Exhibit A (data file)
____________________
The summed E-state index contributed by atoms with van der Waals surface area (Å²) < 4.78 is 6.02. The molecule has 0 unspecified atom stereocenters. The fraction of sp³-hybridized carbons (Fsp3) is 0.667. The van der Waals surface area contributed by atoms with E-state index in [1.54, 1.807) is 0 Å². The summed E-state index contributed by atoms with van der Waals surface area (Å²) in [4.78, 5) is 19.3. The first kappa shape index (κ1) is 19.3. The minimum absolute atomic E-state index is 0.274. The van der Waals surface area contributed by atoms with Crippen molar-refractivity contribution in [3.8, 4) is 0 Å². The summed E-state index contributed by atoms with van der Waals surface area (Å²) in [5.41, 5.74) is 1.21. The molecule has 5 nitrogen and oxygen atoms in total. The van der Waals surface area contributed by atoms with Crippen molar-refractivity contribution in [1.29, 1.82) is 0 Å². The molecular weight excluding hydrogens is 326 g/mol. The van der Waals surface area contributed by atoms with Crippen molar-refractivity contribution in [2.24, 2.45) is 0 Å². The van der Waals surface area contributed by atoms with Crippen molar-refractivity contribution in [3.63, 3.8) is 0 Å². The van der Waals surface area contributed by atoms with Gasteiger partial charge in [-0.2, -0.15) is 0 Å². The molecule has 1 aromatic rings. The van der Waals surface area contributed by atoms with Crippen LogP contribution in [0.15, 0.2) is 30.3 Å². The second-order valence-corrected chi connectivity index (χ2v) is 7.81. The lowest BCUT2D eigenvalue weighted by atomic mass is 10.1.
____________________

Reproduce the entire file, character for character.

The summed E-state index contributed by atoms with van der Waals surface area (Å²) < 4.78 is 6.02. The molecule has 0 unspecified atom stereocenters. The fraction of sp³-hybridized carbons (Fsp3) is 0.667. The van der Waals surface area contributed by atoms with E-state index in [1.54, 1.807) is 0 Å². The summed E-state index contributed by atoms with van der Waals surface area (Å²) in [4.78, 5) is 19.3. The first kappa shape index (κ1) is 19.3. The minimum absolute atomic E-state index is 0.274. The van der Waals surface area contributed by atoms with Crippen molar-refractivity contribution in [3.8, 4) is 0 Å². The summed E-state index contributed by atoms with van der Waals surface area (Å²) in [5.41, 5.74) is 1.21. The molecule has 5 nitrogen and oxygen atoms in total. The van der Waals surface area contributed by atoms with Crippen molar-refractivity contribution in [1.29, 1.82) is 0 Å². The molecular weight excluding hydrogens is 326 g/mol. The van der Waals surface area contributed by atoms with Crippen molar-refractivity contribution in [2.24, 2.45) is 0 Å². The van der Waals surface area contributed by atoms with Crippen molar-refractivity contribution in [3.63, 3.8) is 0 Å². The van der Waals surface area contributed by atoms with Gasteiger partial charge in [-0.2, -0.15) is 0 Å². The molecule has 1 aromatic rings. The van der Waals surface area contributed by atoms with Crippen LogP contribution in [0.15, 0.2) is 30.3 Å². The second-order valence-corrected chi connectivity index (χ2v) is 7.81. The lowest BCUT2D eigenvalue weighted by atomic mass is 10.1.